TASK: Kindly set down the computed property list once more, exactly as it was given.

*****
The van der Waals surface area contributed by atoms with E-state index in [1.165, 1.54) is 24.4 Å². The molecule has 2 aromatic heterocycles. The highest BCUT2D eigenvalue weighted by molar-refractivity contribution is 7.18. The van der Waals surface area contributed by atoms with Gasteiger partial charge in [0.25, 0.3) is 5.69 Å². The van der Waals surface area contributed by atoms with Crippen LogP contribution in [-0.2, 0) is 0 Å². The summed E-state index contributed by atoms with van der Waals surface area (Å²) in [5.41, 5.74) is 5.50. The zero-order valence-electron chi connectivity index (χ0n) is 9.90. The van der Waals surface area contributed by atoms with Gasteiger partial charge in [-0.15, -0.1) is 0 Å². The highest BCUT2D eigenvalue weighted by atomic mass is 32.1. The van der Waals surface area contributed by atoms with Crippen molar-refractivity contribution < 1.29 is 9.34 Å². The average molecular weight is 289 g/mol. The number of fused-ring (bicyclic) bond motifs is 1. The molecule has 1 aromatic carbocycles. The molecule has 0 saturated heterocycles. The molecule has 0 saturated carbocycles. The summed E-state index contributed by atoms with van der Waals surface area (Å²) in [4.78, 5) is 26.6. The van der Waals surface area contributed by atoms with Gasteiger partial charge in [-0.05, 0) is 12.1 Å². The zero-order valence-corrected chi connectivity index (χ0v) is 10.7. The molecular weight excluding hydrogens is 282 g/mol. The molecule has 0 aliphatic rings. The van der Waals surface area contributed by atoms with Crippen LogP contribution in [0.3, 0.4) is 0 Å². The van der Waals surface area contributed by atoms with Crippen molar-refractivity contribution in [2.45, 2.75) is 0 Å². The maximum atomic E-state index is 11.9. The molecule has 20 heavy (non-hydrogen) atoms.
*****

The van der Waals surface area contributed by atoms with E-state index in [1.165, 1.54) is 24.4 Å². The molecule has 2 aromatic heterocycles. The highest BCUT2D eigenvalue weighted by molar-refractivity contribution is 7.18. The van der Waals surface area contributed by atoms with Gasteiger partial charge in [0.25, 0.3) is 5.69 Å². The van der Waals surface area contributed by atoms with Crippen LogP contribution in [-0.2, 0) is 0 Å². The summed E-state index contributed by atoms with van der Waals surface area (Å²) in [5.41, 5.74) is 5.50. The zero-order valence-electron chi connectivity index (χ0n) is 9.90. The van der Waals surface area contributed by atoms with Gasteiger partial charge in [-0.15, -0.1) is 0 Å². The highest BCUT2D eigenvalue weighted by atomic mass is 32.1. The van der Waals surface area contributed by atoms with Crippen molar-refractivity contribution < 1.29 is 9.34 Å². The average molecular weight is 289 g/mol. The number of fused-ring (bicyclic) bond motifs is 1. The molecule has 1 aromatic carbocycles. The molecule has 0 saturated heterocycles. The molecule has 0 saturated carbocycles. The summed E-state index contributed by atoms with van der Waals surface area (Å²) in [4.78, 5) is 26.6. The van der Waals surface area contributed by atoms with Gasteiger partial charge in [-0.05, 0) is 12.1 Å². The zero-order valence-corrected chi connectivity index (χ0v) is 10.7. The molecular weight excluding hydrogens is 282 g/mol. The molecule has 0 aliphatic rings. The van der Waals surface area contributed by atoms with Crippen LogP contribution in [0.3, 0.4) is 0 Å². The van der Waals surface area contributed by atoms with Crippen molar-refractivity contribution in [2.45, 2.75) is 0 Å². The maximum atomic E-state index is 11.9. The molecule has 20 heavy (non-hydrogen) atoms.